Logan says that the anti-Semitism accusations against Jeremy Corbyn and the Labour party are ‘mostly a load of old sh*te’, though this does not mean that there isn’t some anti-Semitism in the party. He thinks that some of the criticism of Israel has got out of hand and become anti-Semitic. He goes on to say that the Tories have tried to make hay out of this, with Sajid Javid’s Rosh Ha-Shana message being a particular low point. This is when he said, in Logan’s paraphrase of his words, that Labour was anti-Semitic and the Tories weren’t.

Logan then goes on to state that that week, Orban and his government were fined by the EU for being anti-Semitic and anti-immigrant garbage. The British Conservatives in the EU parliament were the only group within the EU Conservative grouping to vote not to impose that sanction on Viktor Orban. So you have the Tories using rhetoric to claim to support the Jews of Britain, and Jewish people more widely, but when it comes to tackling anti-Semitism, they will stick up for anti-Semites ‘because they’re f***ing garbage’.

He continues that when it comes to anti-Semitism, Jeremy Corbyn may not have handled it very well, and has made some unfortunate remarks in the past, which can be misinterpreted by a press that wishes to do so. But while the Tories are keen to use anti-Semitism as a stick to beat the opposition, they are the ones who actually support anti-Semites, because they won’t take any practical action to tackle anti-Semitism. Because they don’t actually care. Also with the Tories, it would be just dandy if they could deal with their massive islamophobia problem.

As Vince says, if you can’t beat ’em, spresm | David Mitchell

Published by Anonymous (not verified) on Sun, 23/09/2018 - 7:00pm in

The Lib Dem leader’s fluffed zinger in his conference speech only demonstrates how irrelevant the party has become

Last Tuesday, on one of the thousands of occasions I glanced needlessly at my phone, it made me notice a news story. Vince Cable, it appeared, had described the hardcore Leavers’ delight in Brexit as an “erotic spasm”.

I liked that. It’s a nicely rude way of describing their irrational excitement at continental division and national isolation, and their inappropriately visceral feelings about the technical details of international trade deals. The whole country is going through a disaster, it is saying, just so a few extremists get to judder with sexual delight.

Cable just ploughs on as if 'exotic spresm' means something, or as if the right noise could be dubbed on to the speech

Related: Liberalism needs to be rebuilt – just not by the Lib Dems | Rafael Behr

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Jim Lobe on Who Funds AIPAC

Published by Anonymous (not verified) on Sun, 23/09/2018 - 6:52pm in

This is a short, five minute clip from The Real News, based in Boston, put on YouTube ten years ago in 2008. It’s an extract from a longer interview with Jim Lobe, the bureau chief of the Inter press Service in Washington, about the Neocons, the Israel lobby and their power in the US. In this clip, they ask Lobe who’s funding AIPAC, one of the main organisations in the Israel lobby in America.

Lobe replies that one of them is Sheldon Adelson, the casino magnate. Adelson owns the Las Vegas Sands in Las Vegas, has opened casinos in Macao, and is the third wealthiest America with a fortune worth between $12 and $30 billion. He offered to be the major donor for AIPAC’s new building. He’s very close to Benjamin Netanyahu and Natan Sharansky, who is part of the Shalem Centre, a Natanyahu/Likud front thinktank in Israel. Adelson founded his own institute, the Adelson institute in Israel, which is headed by Sharansky. He’s also the biggest contributor to the Republican Jewish Coalition, a very Neoconservative, pro-Likudist group, and was also a founder and by far the biggest contributor to another lobby group, Freedomswatch, which was aiming to influence the Congressional races in November 2009.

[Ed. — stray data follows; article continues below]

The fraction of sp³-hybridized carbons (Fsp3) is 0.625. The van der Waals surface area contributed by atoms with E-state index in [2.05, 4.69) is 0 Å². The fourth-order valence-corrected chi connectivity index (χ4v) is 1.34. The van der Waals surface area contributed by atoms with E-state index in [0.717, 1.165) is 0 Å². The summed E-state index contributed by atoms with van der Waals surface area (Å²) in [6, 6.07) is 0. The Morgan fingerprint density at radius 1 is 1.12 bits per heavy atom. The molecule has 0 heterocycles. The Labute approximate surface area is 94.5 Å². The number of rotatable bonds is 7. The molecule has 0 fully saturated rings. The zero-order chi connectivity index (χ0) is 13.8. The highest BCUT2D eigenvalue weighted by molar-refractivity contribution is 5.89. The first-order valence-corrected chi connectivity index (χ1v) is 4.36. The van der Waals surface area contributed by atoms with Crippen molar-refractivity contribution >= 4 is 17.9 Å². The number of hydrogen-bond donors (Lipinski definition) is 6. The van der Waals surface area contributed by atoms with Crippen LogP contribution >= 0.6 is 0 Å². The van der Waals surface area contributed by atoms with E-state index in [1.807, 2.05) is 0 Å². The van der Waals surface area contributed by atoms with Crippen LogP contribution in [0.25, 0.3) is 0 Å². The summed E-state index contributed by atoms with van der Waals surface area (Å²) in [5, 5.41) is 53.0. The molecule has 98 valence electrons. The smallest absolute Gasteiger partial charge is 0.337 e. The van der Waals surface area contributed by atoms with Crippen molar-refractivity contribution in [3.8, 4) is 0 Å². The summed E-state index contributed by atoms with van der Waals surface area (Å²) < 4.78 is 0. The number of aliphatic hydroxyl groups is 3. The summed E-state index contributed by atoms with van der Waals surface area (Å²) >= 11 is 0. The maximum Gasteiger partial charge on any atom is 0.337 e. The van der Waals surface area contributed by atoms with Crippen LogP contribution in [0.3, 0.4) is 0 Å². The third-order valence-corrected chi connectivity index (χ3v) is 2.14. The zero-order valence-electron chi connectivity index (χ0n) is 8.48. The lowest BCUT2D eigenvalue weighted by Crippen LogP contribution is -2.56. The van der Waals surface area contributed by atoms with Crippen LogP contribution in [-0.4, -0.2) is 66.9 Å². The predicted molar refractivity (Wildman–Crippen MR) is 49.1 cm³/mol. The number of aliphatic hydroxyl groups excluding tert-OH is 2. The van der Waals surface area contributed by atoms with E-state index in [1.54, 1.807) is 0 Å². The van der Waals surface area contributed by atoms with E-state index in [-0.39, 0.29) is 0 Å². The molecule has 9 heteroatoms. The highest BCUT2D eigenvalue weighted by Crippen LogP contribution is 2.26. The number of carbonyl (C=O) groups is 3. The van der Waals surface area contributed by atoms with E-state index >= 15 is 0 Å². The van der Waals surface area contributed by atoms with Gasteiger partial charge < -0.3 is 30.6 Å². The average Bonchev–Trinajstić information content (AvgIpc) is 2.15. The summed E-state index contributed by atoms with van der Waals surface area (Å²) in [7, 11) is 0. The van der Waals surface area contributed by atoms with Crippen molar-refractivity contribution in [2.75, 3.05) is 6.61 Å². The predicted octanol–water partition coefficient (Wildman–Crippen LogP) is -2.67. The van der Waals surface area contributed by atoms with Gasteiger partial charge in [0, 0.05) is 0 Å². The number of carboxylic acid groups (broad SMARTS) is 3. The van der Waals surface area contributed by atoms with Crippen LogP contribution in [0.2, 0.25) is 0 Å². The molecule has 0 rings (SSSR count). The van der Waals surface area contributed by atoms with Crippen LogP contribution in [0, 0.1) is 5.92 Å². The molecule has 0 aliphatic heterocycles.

Lobe says that there are also other, very wealthy contributors, and recommends that the interviewer talks to Michael Massing, who has written quite a bit on the Israel lobby as a kind of corrective to the Walt Mearsheimer thesis first published in the London Review of Books. Asked about Mearsheimer’s views, Lobe replies that they’re putting the issue of the influence of the Israel lobby – that is the confluence of American presidents, AIPAC, the really big organisations, on US policy into the debate – is absolutely critical, particularly under this Bush administration. What we’ve seen is things go seriously, seriously bad in the Middle East, and that a lot of that is due to the policies that these large, very influential American Jewish organisations have first endorsed, then pushed.

Their ( Mearsheimer’s) idea of Israel is something along the two-state solution and getting it done. And they see Israel without such a solution still holding onto Arab lands and so on, as a serious drag on US foreign policy success, as a detriment in the region. They took a realist position, but not one Lobe feels compromises or would compromise Israel’s security so long as it defines its borders more modestly than it does at the present time. Lobe thinks that they were saying that support for Israel should not be unconditional, that there should be clear conditions put on that support, which Israel can either accept or reject. But their main point was that the influence of the Israel lobby, particularly organisations such as this, on Congress, was distorting American interests because the support for Israel in Congress is essentially unconditional, and that’s not getting the US anywhere. It’s also undermining Israel’s security in the long-term. Lobe says that there isn’t much to disagree with in that assessment, or at least Lobe himself says he doesn’t disagree with it much.

Of course, the Israel lobby isn’t confined to American Jews. It also includes Christians, like Ted Hagee’s Christians United For Israel, while many American Jews are becoming increasingly alienated and critical of Israel and its treatment of the Palestinians.